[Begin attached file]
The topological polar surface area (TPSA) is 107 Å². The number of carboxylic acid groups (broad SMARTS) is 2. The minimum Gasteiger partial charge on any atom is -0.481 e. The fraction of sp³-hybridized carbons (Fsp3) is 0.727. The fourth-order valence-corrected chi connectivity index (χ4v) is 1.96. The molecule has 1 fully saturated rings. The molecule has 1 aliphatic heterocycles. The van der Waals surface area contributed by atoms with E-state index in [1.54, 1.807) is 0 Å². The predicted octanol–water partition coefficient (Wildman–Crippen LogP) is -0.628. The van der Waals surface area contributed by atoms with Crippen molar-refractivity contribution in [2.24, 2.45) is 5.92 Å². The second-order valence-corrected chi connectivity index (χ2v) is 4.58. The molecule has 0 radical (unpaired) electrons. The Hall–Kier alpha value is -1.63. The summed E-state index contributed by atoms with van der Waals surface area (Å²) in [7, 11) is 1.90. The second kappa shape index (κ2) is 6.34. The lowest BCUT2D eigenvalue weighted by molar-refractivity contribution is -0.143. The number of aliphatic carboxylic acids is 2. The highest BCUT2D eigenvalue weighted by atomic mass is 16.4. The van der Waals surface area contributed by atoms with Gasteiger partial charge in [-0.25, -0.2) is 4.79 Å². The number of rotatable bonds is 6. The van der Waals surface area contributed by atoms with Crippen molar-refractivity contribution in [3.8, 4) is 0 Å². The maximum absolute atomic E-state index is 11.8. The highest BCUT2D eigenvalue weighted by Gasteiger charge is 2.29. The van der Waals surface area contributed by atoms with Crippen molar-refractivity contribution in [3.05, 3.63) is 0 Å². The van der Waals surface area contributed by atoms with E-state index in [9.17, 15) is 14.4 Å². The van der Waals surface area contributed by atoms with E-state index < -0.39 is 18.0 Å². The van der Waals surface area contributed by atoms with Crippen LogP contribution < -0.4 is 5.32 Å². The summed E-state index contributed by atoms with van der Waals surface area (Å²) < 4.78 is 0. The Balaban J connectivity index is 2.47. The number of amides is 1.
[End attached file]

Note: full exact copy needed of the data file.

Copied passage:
The topological polar surface area (TPSA) is 107 Å². The number of carboxylic acid groups (broad SMARTS) is 2. The minimum Gasteiger partial charge on any atom is -0.481 e. The fraction of sp³-hybridized carbons (Fsp3) is 0.727. The fourth-order valence-corrected chi connectivity index (χ4v) is 1.96. The molecule has 1 fully saturated rings. The molecule has 1 aliphatic heterocycles. The van der Waals surface area contributed by atoms with E-state index in [1.54, 1.807) is 0 Å². The predicted octanol–water partition coefficient (Wildman–Crippen LogP) is -0.628. The van der Waals surface area contributed by atoms with Crippen molar-refractivity contribution in [2.24, 2.45) is 5.92 Å². The second-order valence-corrected chi connectivity index (χ2v) is 4.58. The molecule has 0 radical (unpaired) electrons. The Hall–Kier alpha value is -1.63. The summed E-state index contributed by atoms with van der Waals surface area (Å²) in [7, 11) is 1.90. The second kappa shape index (κ2) is 6.34. The lowest BCUT2D eigenvalue weighted by molar-refractivity contribution is -0.143. The number of aliphatic carboxylic acids is 2. The highest BCUT2D eigenvalue weighted by atomic mass is 16.4. The van der Waals surface area contributed by atoms with Gasteiger partial charge in [-0.25, -0.2) is 4.79 Å². The number of rotatable bonds is 6. The van der Waals surface area contributed by atoms with Crippen molar-refractivity contribution in [3.8, 4) is 0 Å². The maximum absolute atomic E-state index is 11.8. The highest BCUT2D eigenvalue weighted by Gasteiger charge is 2.29. The van der Waals surface area contributed by atoms with Crippen molar-refractivity contribution in [3.05, 3.63) is 0 Å². The van der Waals surface area contributed by atoms with E-state index in [9.17, 15) is 14.4 Å². The van der Waals surface area contributed by atoms with E-state index < -0.39 is 18.0 Å². The van der Waals surface area contributed by atoms with Crippen LogP contribution < -0.4 is 5.32 Å². The summed E-state index contributed by atoms with van der Waals surface area (Å²) < 4.78 is 0. The Balaban J connectivity index is 2.47. The number of amides is 1.